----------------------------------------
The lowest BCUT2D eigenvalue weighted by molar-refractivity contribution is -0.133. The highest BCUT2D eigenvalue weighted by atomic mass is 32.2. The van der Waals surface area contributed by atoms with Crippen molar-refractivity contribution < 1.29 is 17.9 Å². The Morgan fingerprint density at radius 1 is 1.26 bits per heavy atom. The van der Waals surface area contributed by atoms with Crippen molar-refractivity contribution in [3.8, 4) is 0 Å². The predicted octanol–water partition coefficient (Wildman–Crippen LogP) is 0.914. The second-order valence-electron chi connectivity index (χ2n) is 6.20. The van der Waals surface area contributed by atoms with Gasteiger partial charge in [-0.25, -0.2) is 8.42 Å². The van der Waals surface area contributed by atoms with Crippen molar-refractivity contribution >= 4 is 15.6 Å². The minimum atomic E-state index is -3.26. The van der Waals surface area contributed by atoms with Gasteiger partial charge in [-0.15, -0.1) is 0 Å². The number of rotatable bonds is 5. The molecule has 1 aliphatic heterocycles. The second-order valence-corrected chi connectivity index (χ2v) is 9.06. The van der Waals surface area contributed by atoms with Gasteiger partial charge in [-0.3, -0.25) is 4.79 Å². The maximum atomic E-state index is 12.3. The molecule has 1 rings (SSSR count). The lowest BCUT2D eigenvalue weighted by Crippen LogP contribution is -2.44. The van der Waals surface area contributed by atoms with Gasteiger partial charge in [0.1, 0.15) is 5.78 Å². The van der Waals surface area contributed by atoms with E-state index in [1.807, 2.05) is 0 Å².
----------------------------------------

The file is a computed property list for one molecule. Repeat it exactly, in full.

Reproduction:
The lowest BCUT2D eigenvalue weighted by molar-refractivity contribution is -0.133. The highest BCUT2D eigenvalue weighted by atomic mass is 32.2. The van der Waals surface area contributed by atoms with Crippen molar-refractivity contribution < 1.29 is 17.9 Å². The Morgan fingerprint density at radius 1 is 1.26 bits per heavy atom. The van der Waals surface area contributed by atoms with Crippen molar-refractivity contribution in [3.8, 4) is 0 Å². The predicted octanol–water partition coefficient (Wildman–Crippen LogP) is 0.914. The second-order valence-electron chi connectivity index (χ2n) is 6.20. The van der Waals surface area contributed by atoms with Gasteiger partial charge in [-0.25, -0.2) is 8.42 Å². The van der Waals surface area contributed by atoms with Crippen molar-refractivity contribution >= 4 is 15.6 Å². The minimum atomic E-state index is -3.26. The van der Waals surface area contributed by atoms with Gasteiger partial charge in [-0.15, -0.1) is 0 Å². The number of rotatable bonds is 5. The molecule has 1 aliphatic heterocycles. The second-order valence-corrected chi connectivity index (χ2v) is 9.06. The van der Waals surface area contributed by atoms with Gasteiger partial charge in [-0.3, -0.25) is 4.79 Å². The maximum atomic E-state index is 12.3. The molecule has 1 rings (SSSR count). The lowest BCUT2D eigenvalue weighted by Crippen LogP contribution is -2.44. The van der Waals surface area contributed by atoms with Gasteiger partial charge in [0.1, 0.15) is 5.78 Å². The van der Waals surface area contributed by atoms with E-state index in [1.807, 2.05) is 0 Å².